There are some 45,000,000 retirees collecting Social Security retirement benefits today. More than half of these folks decided to claim their benefit before their Full Retirement Age or FRA. In fact, 52% of men and nearly 59% of women pushed the “grab-and-go” button well before the age that is considered officially “retired” by the Social Security actuaries. As a result, every one of those 25 million retirees locked themselves into permanently reduced Social Security income for their retirement years.
To be fair, some truly needed this income to stay afloat. But, many others just couldn’t wait to get their hands on the money. They thought that Social Security solvency was going to be a problem and they needed to have their money before it was too late.
A Classic Financial Dilemma
This is a classic financial dilemma of emotion and lack of facts wrestling rational thought to the mat, and winning.
Social Security solvency is a big topic, but the facts are deeply buried in today’s media hype. The result is that people get scared and decide to claim early, “just in case Social Security goes broke.” Sadly, they haven’t done the research, explored the balance sheet, or read and evaluated the Trustee’s Report. They claim as early as possible to get monthly deposits rolling in.
You Are Not Alone
You are not alone if you are concerned with Social Security solvency. Several surveys over the past 3 years show the same results: 50% of Boomers are concerned that Social Security will not be there throughout their retirement.
There is good news here: the other 50% are confident it will be around. It will take political and financial pressure, combined with discipline and fortitude, to address the situation and strengthen the program for the next 75 years. There is time to do just that.
How Social Security Gets Funded
The creators of Social Security in the 1930’s did a remarkable job developing a viable system meant to last. In 1940, the OASI (Old Age and Survivors Insurance) Trust Fund was established as a separate account in the US Treasury Department. The Trust Fund maintains and invests the surplus between net income and costs to run the program. There was a 3-pronged funding system to ensure Social Security solvency and the OASI Trust Fund.
1. Payroll taxes, required by law for funding Social Security;
2. Interest on the investment of the Trust Fund reserves; and,
3. Any General Fund reimbursements.
Far and away, this program was set up as a “pay-to-play” and designed for workers to pay their share while working so they could reap benefits when they retire.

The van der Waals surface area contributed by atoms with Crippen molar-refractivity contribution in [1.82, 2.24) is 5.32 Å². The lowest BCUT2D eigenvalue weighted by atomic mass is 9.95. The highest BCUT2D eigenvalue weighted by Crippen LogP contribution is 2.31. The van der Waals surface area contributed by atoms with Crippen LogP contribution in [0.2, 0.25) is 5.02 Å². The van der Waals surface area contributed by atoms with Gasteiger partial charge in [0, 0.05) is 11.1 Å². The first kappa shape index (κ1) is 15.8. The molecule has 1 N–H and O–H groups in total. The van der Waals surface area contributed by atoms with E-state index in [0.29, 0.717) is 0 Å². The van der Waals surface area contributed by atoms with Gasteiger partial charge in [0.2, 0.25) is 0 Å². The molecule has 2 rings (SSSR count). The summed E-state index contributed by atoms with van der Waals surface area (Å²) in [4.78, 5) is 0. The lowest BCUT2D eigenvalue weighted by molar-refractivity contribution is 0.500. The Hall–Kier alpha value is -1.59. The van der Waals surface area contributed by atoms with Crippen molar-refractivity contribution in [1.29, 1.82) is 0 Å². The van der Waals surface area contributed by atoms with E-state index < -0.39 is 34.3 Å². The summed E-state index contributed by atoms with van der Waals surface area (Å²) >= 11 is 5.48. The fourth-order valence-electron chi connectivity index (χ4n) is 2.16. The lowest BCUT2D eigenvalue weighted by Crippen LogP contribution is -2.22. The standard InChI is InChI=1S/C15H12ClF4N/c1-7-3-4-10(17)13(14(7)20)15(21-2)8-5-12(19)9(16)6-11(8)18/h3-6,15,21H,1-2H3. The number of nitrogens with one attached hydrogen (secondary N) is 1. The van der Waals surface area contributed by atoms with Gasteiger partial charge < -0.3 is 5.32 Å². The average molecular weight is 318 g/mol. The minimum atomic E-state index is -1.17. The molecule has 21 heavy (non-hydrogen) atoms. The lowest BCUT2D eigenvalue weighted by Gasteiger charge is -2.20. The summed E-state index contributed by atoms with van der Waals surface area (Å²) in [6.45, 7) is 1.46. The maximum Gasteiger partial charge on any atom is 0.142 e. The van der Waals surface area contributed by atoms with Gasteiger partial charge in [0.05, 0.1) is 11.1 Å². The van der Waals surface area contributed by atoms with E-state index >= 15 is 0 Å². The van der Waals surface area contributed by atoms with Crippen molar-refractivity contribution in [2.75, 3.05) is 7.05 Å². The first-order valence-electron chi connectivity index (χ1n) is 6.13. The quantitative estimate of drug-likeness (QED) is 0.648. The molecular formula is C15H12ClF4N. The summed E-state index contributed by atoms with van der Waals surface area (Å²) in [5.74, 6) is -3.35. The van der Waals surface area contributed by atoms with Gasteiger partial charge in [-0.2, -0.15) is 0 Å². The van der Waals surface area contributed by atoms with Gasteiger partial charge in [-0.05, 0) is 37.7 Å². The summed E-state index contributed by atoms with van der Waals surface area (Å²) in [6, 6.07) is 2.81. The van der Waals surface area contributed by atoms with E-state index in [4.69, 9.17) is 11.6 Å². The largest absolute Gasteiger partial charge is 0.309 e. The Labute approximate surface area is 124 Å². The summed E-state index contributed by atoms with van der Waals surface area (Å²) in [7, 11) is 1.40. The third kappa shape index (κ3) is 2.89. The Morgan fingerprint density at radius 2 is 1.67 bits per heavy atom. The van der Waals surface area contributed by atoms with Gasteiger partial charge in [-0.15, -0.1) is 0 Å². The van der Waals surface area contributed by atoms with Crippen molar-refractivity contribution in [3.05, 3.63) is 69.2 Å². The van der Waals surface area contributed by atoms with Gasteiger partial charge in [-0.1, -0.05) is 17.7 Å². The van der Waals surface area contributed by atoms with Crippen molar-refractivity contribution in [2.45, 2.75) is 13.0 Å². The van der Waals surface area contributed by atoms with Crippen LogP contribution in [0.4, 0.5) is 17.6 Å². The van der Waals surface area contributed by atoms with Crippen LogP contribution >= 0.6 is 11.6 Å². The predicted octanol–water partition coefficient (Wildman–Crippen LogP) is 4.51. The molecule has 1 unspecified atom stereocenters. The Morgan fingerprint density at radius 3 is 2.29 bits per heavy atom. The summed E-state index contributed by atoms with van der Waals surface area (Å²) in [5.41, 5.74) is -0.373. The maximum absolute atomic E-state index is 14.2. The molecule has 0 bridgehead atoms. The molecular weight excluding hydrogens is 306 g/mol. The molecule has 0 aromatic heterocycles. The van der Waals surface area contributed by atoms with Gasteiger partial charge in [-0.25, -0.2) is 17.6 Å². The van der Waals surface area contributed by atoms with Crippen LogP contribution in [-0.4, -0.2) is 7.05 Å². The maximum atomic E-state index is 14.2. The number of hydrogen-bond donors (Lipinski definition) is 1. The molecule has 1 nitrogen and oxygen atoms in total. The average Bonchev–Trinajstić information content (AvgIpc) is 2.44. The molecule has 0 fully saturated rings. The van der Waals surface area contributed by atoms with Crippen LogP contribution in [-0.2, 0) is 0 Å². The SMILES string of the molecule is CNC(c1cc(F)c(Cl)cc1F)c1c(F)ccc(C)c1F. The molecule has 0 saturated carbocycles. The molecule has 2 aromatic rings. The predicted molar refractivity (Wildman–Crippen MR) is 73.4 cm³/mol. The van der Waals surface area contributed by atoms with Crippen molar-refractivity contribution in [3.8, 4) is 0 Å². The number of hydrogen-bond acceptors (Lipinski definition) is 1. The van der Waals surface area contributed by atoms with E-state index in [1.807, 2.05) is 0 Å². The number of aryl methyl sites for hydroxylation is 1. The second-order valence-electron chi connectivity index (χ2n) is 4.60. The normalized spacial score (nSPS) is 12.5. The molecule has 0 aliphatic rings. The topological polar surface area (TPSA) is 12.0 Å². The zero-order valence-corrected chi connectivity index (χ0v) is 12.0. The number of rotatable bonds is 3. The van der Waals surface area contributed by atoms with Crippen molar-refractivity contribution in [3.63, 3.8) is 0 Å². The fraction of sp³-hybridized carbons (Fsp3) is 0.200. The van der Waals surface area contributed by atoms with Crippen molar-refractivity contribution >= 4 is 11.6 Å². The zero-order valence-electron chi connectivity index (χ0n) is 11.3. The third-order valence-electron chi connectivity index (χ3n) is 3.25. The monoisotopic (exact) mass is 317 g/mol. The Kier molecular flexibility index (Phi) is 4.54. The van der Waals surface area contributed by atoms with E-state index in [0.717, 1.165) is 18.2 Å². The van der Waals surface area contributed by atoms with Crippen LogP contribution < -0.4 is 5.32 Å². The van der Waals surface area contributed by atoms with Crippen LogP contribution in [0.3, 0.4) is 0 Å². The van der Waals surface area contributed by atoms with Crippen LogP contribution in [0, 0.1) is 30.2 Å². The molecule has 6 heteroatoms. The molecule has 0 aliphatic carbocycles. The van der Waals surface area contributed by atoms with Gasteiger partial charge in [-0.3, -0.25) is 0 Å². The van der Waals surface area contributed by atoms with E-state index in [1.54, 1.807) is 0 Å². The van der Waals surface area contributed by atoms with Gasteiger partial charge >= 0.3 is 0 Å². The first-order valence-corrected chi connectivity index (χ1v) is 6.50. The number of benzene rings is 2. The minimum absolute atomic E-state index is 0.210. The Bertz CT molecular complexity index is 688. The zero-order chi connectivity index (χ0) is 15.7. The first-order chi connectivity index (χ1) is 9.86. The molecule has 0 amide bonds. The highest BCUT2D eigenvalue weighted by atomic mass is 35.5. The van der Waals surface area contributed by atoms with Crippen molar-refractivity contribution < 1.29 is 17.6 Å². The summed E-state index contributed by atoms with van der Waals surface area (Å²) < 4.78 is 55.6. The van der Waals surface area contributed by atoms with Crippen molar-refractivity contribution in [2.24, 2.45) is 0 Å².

Social Security Solvency Crisis
Between 1975 and 1983 the Trust Fund was “going broke” and running at a deficit each year as outflows outpaced inflows. It was during Ronald Reagan’s presidency that Social Security solvency became a crisis. Part of the solution to shore up the system was to create a 4th category of funding to support the system: taxing Social Security benefits. (Lots of other amendments were enacted during this time as well, including changing the retirement age to 67 after a phase-in period.)
The Magic Ratio for Social Security Solvency: Workers-to-Retirees
Back in 1940, there were more than 150 workers paying into Social Security for every retiree taking his or her benefit. Today, the ratio is less than 3-to-1. That means to meet monthly payments to all 45 million retirees, the SSA had to once again tap the Trust Fund. It’s estimated that 2018 will be the first year the Fund runs at a deficit since 1983.
With all the usual disclaimers that I am not the Queen Bee of Social Security; I’m not a member of Congress; nor, do I possess special powers to see into the future, I am highly confident that Social Security will be here for us Baby Boomers. Before you consider claiming your well-deserved retirement benefits too early, spend some time reading up on the facts supporting Social Security solvency and understanding the consequences of an early claim.
Chop Your Estimated Benefits by 25%
Once you’ve seen your own estimates, chop them by 25%. Why? Even if nothing is done to shore up our retirement program, the payroll taxes from current workers are estimated to provide about three-quarters of our Social Security benefits. As a result, you’ll get an income from Social Security, but it won’t be as generous as the most current approximations. However, running at a deficit does not mean the Trust Fund is “broke”. At least not yet!
A Good Place to Start: “Do I believe Social Security will be there for me?”
This is the most important question you can ask yourself. Like many, you may have formed strong, specific perspectives and beliefs about the viability of Social Security and its solvency. This mindset can be a positive force, or one that you might want to reconsider. It’s important as you think about how you will create a paycheck in retirement to get a good handle on the inner workings of the Social Security system.
If you believe in Social Security solvency and that the funds will be there for your retirement income, that’s great. Keep current by reviewing your most recent Social Security statement and run your projections using the calculators on SSA.gov. You might also find it helpful to discuss your options with a financial advisor who is well-versed in the nuances of Social Security solvency, how the program works, and retirement income planning overall.